I think american heritage pool tables are constructed great. FYI lots of Brunswick pool tables are made overseas as well.
Hey I'd rather drive a Toyota than a ford, but whatever. When you are buying a Brunswick, Olhausen etc...you are simply paying all that extra money for the little metal label on the table.
Another thing these tables are not ZBilliard tables, those tables are total junk, any table you have to build from ground up like ZBilliards is junk and a pain in the butt to build and get leveled properly.
People are so scared to buy something that doesn't have a "name brand" on it. Don't you think the BIG Billiard companies know this and are over priced because the name is so familiar to people.
- guest on 11/9/2009 9:49:02 AM
I bought an American Heritage pool table from Family Leisure and have been very happy with every aspect. Quality, look, price, install, etc..Bought the American Heritage Worthington. Love It! Debbie DelFlorio - Orange County, CA.
- guest on 11/11/2009 2:52:07 PM
We are in the market for a pool table and visited Watson's. The salesman seemed quite knowledgable about tables and we did inquire as to the manufacturing origin of American Heritage pool tables. He said the lowest end models were made in China but the middle to upper end models were made near Cleveland. Makes sense and accounts for some of the posts here on the subject.
- jabandit on 11/18/2009 6:37:16 PM
I was very glad to hear all the good advice here, and am in the process of selecting a table to buy. I think I agree with the idea that the quality is in the intallation. Most pool tables with 1" "backed" 3 piece slate and a good 2x6 frame will last for years. Then it boils down to the quality of the rails. I think I have found a good table built by a long time pool playing retailer with lots of experience. He has started building his own tables using Teak wood rails, legs, and wood backed slate purchased from various manufactures. He uses 2x6's for the frame and 2x4's as cross members and then puts the finish on the frame himself. They seem to be very strudy and while not high qualtiy furniture should play very well for years.
- guest on 12/4/2009 6:12:17 PM
I also own an American Heritage table. Nope, its not the Mercedes of pool table, its more of a nice Chevy.
affordable, reasonably well made, solid, and you get a lot of mileage out of it. It has stood up well to teenagers,
drunken brothers, teenagers... did I mention teenagers? Yes the cues and accessories that came with it are crap, but I have owned my own cue for years, as do many family members. I did not buy the table for matching chalk and cues. Do you want a billiard table to last for generations and become a family heirloom? this ain't the one, do you want a good solid, affordable family pool table that will give you years of use and not complain about..TEENAGERS.. this is the one for you.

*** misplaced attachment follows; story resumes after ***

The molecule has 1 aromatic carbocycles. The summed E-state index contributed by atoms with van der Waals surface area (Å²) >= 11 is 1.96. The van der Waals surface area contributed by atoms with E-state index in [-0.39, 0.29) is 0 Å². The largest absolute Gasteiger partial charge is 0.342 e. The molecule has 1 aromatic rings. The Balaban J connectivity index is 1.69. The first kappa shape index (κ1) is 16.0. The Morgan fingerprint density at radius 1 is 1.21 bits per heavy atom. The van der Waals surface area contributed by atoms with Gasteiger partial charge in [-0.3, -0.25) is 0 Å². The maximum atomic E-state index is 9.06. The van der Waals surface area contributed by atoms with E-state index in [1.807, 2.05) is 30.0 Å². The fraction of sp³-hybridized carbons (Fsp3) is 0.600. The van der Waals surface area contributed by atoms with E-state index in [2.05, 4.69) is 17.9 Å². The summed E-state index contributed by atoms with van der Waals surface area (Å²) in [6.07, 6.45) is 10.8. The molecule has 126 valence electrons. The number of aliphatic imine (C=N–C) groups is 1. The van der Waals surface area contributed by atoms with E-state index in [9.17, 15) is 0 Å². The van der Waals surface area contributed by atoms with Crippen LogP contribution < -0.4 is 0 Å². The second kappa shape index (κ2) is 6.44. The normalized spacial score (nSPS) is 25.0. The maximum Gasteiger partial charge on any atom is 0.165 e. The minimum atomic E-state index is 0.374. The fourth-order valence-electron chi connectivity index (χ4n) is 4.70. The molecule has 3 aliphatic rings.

- KevinC79 on 12/21/2009 7:02:27 AM
I bought a Britton pool table by American Heritage and I love it! The style is perfect for my home and I'm very confident in the product. My friend's father has a Gandy pool table that has been in his family for a long time and he helped me with my purchase. He has years of experience with pool tables and we looked at everything from Brunswick, Connelly, Olhausen, etc. With American Heritage, I was impressed by the wood to wood joinery underneath the table and the two beams that run down the length for extra support. I was also assured by the fact that they do use North American hardwoods in the manufacturing of their tables. After doing my homework, I found the greatest value at Great Gatherings (Annapolis, MD). They specialize in American Heritage gamerooms. The salespeople were very knowledgeable and showed me the lifetime warranty which includes a guarantee even on the cushions! One of the best aspects aside from the quality was the overall value because in one purchase I was able to buy a matching game-table and bar; there aren't any other manufacturer's that can provide an entire game-room at a package price. I realize there are a lot of opinions on the internet about quality, but I can say first hand that the table I own looks great, was affordable, and is built like a tank!
- etorymd on 1/4/2010 6:18:51 AM
I just bought my second American Heritage table a few weeks ago. Had one until 5 years ago when I moved out of state and sold it with the house. I love the table I have now and am sure it has a lot to do with the installation. The first table was nice, but I could always feel a small step-off on a small part of the table at one of the seams. Haven't felt any abnormalities on my current table.
My 66 year-old father-in-law was just over and stated that my table was the most level table he has ever played on and loved it!
Maybe I could have shopped more thoroughly and saved myself money, but as of now I am happy with my purchase.
- guest on 1/19/2010 6:38:40 PM
I have owned a American Heritage pool table for four years and it plays great! The quality is good. It's not a Brunswick or Olhausen but it plays straight and true, and no the rails are not rock hard and the slate is not full of holes. I play alot of pool and this table is as nice to play on as many others.
- Tracy Taylor on 11/16/2010 11:15:58 AM
I'm from Illinois and wanted to thank you for the topic on American Heritage pool tables.
It provided many answers and direction as to whether my husband's choice to buy an American Heritage for our family pool table was a good one.
At least we have not bought it yet, as I need to show him all these comments and do a little more research.
But anyway, just wanted to say thanks for putting that out there for us part-time pool players.